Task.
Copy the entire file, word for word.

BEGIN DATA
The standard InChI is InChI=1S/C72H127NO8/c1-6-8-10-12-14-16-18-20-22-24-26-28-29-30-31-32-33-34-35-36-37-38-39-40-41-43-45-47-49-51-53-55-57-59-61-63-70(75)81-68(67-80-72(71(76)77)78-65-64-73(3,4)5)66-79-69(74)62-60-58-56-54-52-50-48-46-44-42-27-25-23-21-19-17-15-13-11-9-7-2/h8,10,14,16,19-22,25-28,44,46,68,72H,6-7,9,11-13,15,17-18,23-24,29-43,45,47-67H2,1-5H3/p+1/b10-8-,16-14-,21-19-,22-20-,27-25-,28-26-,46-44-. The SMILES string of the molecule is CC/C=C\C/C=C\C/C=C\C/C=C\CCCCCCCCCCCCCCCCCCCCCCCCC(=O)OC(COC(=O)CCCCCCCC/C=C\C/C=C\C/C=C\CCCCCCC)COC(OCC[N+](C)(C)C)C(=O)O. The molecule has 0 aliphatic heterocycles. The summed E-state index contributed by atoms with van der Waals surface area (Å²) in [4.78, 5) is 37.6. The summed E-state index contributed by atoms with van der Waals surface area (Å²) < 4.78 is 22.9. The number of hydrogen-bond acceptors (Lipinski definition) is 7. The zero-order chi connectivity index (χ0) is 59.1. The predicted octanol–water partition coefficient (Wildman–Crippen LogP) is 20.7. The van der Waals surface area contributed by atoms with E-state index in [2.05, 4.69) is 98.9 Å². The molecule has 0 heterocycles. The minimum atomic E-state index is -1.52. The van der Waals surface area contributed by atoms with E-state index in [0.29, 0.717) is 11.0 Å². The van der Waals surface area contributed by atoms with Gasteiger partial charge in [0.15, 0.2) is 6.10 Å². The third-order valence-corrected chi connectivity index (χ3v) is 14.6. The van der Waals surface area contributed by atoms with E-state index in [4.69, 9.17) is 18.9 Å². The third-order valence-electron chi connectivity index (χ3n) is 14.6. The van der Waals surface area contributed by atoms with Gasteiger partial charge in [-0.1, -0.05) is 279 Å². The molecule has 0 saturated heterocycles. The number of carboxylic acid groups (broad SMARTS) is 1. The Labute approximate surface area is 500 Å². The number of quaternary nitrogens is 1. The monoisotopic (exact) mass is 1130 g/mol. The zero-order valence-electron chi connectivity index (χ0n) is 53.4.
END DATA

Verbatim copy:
The standard InChI is InChI=1S/C72H127NO8/c1-6-8-10-12-14-16-18-20-22-24-26-28-29-30-31-32-33-34-35-36-37-38-39-40-41-43-45-47-49-51-53-55-57-59-61-63-70(75)81-68(67-80-72(71(76)77)78-65-64-73(3,4)5)66-79-69(74)62-60-58-56-54-52-50-48-46-44-42-27-25-23-21-19-17-15-13-11-9-7-2/h8,10,14,16,19-22,25-28,44,46,68,72H,6-7,9,11-13,15,17-18,23-24,29-43,45,47-67H2,1-5H3/p+1/b10-8-,16-14-,21-19-,22-20-,27-25-,28-26-,46-44-. The SMILES string of the molecule is CC/C=C\C/C=C\C/C=C\C/C=C\CCCCCCCCCCCCCCCCCCCCCCCCC(=O)OC(COC(=O)CCCCCCCC/C=C\C/C=C\C/C=C\CCCCCCC)COC(OCC[N+](C)(C)C)C(=O)O. The molecule has 0 aliphatic heterocycles. The summed E-state index contributed by atoms with van der Waals surface area (Å²) in [4.78, 5) is 37.6. The summed E-state index contributed by atoms with van der Waals surface area (Å²) < 4.78 is 22.9. The number of hydrogen-bond acceptors (Lipinski definition) is 7. The zero-order chi connectivity index (χ0) is 59.1. The predicted octanol–water partition coefficient (Wildman–Crippen LogP) is 20.7. The van der Waals surface area contributed by atoms with E-state index in [2.05, 4.69) is 98.9 Å². The molecule has 0 heterocycles. The minimum atomic E-state index is -1.52. The van der Waals surface area contributed by atoms with E-state index in [0.29, 0.717) is 11.0 Å². The van der Waals surface area contributed by atoms with Gasteiger partial charge in [0.15, 0.2) is 6.10 Å². The third-order valence-corrected chi connectivity index (χ3v) is 14.6. The van der Waals surface area contributed by atoms with E-state index in [4.69, 9.17) is 18.9 Å². The third-order valence-electron chi connectivity index (χ3n) is 14.6. The van der Waals surface area contributed by atoms with Gasteiger partial charge in [-0.1, -0.05) is 279 Å². The molecule has 0 saturated heterocycles. The number of carboxylic acid groups (broad SMARTS) is 1. The Labute approximate surface area is 500 Å². The number of quaternary nitrogens is 1. The monoisotopic (exact) mass is 1130 g/mol. The zero-order valence-electron chi connectivity index (χ0n) is 53.4.